SST is produced and secreted in various organ systems, such as the endocrine pancreas, gastrointestinal tract, and the brain, where it regulates endocrine and exocrine secretion, cell division, and neurotransmission (31). Of the two endogenous bioactive forms of SST (SST-14 and -28), SST-14 is the predominant form in pancreatic islets (31). Both forms of SST inhibit the secretion of glucagon and insulin, but SST-14 inhibits glucagon release more potently than that of insulin (16). SST exerts its effect on target cells via G-protein–coupled receptors, which are encoded for by five genes. Each of these genes expresses a single protein, except for SSTR2, which has two splice variants, SSTR2a and -b. These differ only in length and amino-acid sequence at the carboxy terminus (19,20,32). An immunohistochemical study of human islets identified SSTR2 as the predominant subtype expressed in A-cells, and SSTR1 and SSTR5 as the predominant subtypes in B-cells (33). Similarly, such studies in rats localized SSTR2 to the A-cells and SSTR5 to the B-cells (21,22). Also, pharmacological studies in rats utilizing subtype-specific SSTR agonists demonstrated that SSTR2 mediates the action of SST on A-cells, while SSTR5 carries out this role in B-cells (23,24).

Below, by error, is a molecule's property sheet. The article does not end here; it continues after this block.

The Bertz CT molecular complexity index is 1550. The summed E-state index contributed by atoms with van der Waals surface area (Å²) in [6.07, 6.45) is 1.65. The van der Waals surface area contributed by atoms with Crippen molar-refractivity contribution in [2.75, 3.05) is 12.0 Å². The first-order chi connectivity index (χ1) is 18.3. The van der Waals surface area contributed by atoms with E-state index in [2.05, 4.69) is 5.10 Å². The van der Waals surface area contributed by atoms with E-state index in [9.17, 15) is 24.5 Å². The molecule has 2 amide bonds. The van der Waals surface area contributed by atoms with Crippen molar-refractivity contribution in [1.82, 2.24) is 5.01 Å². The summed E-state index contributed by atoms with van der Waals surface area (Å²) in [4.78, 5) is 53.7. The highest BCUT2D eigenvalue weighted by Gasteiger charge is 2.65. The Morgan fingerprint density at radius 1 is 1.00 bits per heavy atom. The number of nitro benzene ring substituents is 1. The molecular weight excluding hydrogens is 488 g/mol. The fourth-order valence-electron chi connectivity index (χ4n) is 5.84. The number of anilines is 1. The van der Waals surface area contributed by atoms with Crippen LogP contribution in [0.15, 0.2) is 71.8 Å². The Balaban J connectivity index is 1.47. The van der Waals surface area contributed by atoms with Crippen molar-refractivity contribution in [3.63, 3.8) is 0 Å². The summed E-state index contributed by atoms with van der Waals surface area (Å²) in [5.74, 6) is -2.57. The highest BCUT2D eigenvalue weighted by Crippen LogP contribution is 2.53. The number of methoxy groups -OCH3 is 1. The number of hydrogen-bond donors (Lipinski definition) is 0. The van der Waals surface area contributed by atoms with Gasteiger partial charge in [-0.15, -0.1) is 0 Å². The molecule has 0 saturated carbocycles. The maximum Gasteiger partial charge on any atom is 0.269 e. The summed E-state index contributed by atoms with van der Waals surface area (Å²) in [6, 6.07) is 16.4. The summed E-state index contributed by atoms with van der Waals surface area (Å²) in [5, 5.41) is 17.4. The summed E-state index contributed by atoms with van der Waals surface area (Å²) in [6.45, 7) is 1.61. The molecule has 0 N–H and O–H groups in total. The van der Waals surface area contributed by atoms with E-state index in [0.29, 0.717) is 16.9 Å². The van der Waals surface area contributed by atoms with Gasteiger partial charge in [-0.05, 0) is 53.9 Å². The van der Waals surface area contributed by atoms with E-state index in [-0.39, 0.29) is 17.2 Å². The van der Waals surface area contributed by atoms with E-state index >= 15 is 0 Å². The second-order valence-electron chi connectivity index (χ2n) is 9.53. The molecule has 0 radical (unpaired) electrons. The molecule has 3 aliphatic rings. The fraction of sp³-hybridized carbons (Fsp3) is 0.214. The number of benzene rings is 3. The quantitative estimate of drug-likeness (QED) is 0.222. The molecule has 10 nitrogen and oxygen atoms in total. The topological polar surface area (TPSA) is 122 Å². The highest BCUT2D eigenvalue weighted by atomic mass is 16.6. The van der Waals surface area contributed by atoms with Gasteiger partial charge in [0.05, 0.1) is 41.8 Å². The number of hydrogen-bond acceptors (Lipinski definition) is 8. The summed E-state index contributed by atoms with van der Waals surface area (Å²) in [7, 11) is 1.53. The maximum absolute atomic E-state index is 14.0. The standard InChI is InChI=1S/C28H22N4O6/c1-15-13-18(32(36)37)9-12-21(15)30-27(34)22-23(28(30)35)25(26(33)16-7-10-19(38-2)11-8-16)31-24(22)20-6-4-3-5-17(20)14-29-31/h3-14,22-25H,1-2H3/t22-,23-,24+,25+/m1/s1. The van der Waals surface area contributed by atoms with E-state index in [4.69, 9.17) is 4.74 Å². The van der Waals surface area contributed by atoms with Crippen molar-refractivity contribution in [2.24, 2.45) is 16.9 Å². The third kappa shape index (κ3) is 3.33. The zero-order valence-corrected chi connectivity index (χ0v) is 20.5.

DC-41-33 is a highly specific SSTR2 antagonist (25). In CHO cells transfected with human SSTRs, this compound binds competitively to SSTR2 with a binding affinity (Ki) of 26 ± 3.1 nmol/l and displays selectivity for human SSTR2 over SSTR5 by factor 20 (25). In primary cultures of rat pituitary cells, growth hormone release factor–stimulated growth hormone release was inhibited by 1 nmol/l SST. This inhibition was potently reversed by DC-41-33, with a half-maximal inhibitory concentration of 2.5 nmol/l (25). The use of DC-41-33 also allows a dissection of the acute effects of SST in events mediated by SSTR2, such as the inhibition of gastric acid secretion and certain hormonal responses. Hence, in vivo studies have demonstrated that DC-41-33 blocks intravenous SST-induced inhibition of pentagastrin-stimulated acid secretion in conscious rats (34) and reverses urethane-induced SST-mediated inhibition of gastric acid secretion (35).